The Light of the Self: A Memoir of a Spiritual Awakening
Kenneth Rose, author
An unexpected spiritual awakening at nineteen led Kenneth Rose on a journey of spiritual discovery to a Hindu devotional movement, a conservative Bible college, a Catholic monastery, Harvard’s Center for the Study of World Religions, and India, where he had a spiritually decisive audience with the Dalai Lama, experienced the radical teaching of nondual awakening in an encounter with satsang teacher Papaji, and encountered the living presence of the Hindu saint Sri Ramana Maharshi in his ashram in the shadow of the sacred mountain known as Arunachala. At each stop on his unique journey, Kenneth Rose gained liberating insights into the spiritual life. But the radical differences between the many spiritual traditions that he encountered raised the question of which—if any—of these paths is ultimate. In a memoir that is both a compelling spiritual memoir playing out on three continents and a skillful guide to life-altering mystical teachings and practices in Hinduism, Buddhism, and mystical Christianity, Kenneth Rose traces his personal spiritual pilgrimage and shares the teachings that transformed his life—and that can transform yours as well.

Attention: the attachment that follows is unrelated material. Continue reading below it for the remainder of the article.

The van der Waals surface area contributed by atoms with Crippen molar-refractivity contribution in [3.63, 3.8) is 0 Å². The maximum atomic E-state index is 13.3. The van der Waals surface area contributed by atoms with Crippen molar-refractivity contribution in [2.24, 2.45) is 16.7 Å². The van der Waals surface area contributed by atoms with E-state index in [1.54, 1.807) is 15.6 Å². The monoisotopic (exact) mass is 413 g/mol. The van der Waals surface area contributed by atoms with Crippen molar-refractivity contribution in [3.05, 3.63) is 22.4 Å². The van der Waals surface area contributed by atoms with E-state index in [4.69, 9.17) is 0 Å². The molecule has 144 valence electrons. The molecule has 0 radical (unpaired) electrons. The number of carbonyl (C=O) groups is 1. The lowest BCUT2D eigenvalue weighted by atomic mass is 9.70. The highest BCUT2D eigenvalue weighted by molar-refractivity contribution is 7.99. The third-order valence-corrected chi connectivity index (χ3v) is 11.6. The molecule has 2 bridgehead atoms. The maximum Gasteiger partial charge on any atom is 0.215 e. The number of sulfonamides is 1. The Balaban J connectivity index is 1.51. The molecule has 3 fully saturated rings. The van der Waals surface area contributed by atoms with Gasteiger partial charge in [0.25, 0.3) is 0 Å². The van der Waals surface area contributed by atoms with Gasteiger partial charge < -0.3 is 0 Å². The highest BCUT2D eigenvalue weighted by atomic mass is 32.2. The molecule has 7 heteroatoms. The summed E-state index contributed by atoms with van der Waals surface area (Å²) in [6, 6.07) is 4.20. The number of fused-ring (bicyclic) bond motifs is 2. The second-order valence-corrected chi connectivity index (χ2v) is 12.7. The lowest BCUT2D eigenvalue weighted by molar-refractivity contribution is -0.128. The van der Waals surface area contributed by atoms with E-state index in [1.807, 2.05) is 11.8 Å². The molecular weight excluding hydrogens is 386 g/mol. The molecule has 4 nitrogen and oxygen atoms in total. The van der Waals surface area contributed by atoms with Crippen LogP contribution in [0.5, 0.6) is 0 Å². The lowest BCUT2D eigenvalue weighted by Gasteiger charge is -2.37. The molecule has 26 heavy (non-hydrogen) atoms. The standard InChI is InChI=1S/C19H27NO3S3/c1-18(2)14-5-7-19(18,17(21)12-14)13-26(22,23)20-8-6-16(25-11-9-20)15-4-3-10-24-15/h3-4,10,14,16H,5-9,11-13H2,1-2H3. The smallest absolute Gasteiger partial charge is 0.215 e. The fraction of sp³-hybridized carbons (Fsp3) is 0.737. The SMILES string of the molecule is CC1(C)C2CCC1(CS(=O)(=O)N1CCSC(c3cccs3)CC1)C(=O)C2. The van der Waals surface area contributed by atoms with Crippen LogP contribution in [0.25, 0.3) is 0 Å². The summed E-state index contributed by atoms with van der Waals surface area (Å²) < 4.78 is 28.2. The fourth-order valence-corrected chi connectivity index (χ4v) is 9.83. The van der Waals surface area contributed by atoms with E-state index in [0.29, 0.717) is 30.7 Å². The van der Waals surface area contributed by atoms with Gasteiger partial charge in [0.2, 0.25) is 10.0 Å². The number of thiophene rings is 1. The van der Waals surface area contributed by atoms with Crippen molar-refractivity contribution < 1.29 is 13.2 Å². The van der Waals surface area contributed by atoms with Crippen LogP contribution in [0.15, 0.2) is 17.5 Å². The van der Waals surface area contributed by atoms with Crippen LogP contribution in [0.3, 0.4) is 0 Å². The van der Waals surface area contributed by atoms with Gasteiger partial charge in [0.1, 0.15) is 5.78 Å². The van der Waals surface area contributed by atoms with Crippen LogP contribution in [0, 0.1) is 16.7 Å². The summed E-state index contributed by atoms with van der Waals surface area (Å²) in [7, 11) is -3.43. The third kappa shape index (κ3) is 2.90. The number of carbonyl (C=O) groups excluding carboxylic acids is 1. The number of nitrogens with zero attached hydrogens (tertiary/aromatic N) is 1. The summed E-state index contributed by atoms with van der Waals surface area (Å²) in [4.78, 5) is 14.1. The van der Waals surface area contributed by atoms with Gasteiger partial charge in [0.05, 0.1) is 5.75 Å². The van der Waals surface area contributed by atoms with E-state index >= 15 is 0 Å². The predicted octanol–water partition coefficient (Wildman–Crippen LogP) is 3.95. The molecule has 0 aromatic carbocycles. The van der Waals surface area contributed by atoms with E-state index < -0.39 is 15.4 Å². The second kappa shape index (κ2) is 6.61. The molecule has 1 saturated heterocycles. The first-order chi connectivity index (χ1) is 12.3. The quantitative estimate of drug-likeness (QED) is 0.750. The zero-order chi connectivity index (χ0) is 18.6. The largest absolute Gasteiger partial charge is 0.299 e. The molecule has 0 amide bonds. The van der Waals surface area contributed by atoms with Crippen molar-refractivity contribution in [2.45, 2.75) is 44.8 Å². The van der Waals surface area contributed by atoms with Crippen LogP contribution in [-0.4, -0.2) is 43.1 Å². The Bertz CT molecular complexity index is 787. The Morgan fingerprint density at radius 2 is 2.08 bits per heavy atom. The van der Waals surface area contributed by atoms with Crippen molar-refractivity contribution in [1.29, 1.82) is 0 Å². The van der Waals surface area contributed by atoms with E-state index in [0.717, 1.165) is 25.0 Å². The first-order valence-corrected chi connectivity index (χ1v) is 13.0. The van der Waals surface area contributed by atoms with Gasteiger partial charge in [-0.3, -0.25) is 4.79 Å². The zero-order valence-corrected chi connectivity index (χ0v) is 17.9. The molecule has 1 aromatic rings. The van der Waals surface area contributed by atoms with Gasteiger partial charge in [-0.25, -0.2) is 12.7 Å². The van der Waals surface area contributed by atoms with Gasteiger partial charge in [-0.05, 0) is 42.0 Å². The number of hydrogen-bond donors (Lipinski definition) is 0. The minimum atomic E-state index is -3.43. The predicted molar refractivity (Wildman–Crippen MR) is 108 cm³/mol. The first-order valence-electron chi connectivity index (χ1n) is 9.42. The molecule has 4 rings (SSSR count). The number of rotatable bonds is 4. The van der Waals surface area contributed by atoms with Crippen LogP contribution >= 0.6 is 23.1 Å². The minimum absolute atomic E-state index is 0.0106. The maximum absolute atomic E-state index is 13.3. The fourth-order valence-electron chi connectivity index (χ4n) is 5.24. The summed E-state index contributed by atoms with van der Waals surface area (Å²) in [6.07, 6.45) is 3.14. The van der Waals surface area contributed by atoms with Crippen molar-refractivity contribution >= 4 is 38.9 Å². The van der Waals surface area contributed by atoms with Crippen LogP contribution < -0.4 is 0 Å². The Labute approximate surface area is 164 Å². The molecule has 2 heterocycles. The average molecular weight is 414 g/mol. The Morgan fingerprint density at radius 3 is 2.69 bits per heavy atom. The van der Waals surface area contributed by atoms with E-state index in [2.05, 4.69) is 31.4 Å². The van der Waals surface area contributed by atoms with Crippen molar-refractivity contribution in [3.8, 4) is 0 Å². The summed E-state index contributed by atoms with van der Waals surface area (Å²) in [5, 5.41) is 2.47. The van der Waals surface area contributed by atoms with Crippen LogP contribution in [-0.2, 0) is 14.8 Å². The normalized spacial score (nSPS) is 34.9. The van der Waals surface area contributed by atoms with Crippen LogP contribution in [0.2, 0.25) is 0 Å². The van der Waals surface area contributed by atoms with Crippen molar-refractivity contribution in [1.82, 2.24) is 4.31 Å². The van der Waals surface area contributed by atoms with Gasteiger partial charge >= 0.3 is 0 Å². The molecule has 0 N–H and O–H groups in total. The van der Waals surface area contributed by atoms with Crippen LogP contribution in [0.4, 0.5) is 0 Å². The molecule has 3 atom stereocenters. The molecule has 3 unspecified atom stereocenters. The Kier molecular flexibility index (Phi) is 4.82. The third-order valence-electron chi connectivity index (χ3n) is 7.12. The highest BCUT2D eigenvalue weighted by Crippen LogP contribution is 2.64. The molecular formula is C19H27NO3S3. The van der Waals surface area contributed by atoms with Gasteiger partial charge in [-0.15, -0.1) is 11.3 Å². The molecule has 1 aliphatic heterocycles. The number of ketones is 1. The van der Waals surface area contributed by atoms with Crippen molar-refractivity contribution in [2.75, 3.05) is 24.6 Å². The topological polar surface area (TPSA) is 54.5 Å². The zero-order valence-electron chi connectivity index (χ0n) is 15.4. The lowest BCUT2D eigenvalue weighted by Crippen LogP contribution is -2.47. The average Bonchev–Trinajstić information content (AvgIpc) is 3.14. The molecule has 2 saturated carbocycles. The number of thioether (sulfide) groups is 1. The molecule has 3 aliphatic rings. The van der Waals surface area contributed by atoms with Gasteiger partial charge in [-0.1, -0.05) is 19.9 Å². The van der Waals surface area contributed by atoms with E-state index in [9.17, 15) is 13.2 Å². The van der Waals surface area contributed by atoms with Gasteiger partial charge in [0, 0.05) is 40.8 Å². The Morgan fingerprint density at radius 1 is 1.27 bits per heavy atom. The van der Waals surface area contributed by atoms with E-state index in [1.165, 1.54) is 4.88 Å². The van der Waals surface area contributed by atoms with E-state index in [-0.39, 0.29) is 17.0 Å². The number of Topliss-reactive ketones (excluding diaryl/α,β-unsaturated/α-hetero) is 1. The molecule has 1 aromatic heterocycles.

Rose, a Senior Research Fellow at The Graduate Theological Union, recounts his metaphysical and spiritual journey in his sensuous if pedestrian debut. Raised Catholic in Brooklyn, Rose’s mystical thinking begins with an otherworldly command to “look to God” at the age of 19. Several spiritual epiphanies followed after this calling (“[religion] is a contingent, historical phenomenon, and whatever it is that we in English label God is not in itself bound by religion’s often oppressive social and intellectual forms”) and led him to engage with the Hare Krishna movement, evangelicalism, and Pentecostalism. He eventually found a spiritual home in the writings of Thomas Merton, Saint Augustine, and Alan Watts, and practices of meditation. While devoted to a Christian God for most of life, throughout the book he remains unconvinced about the true nature of the spiritual power he feels. While his story will resonate with readers who are interested in and struggle with the search for divinity, Rose’s strict inward focus and flat narrative will turn off many readers. However, fans of Thomas Merton and Alan Watts might enjoy Rose’s tussle with multiple religious traditions and intense spiritual episodes. (BookLife)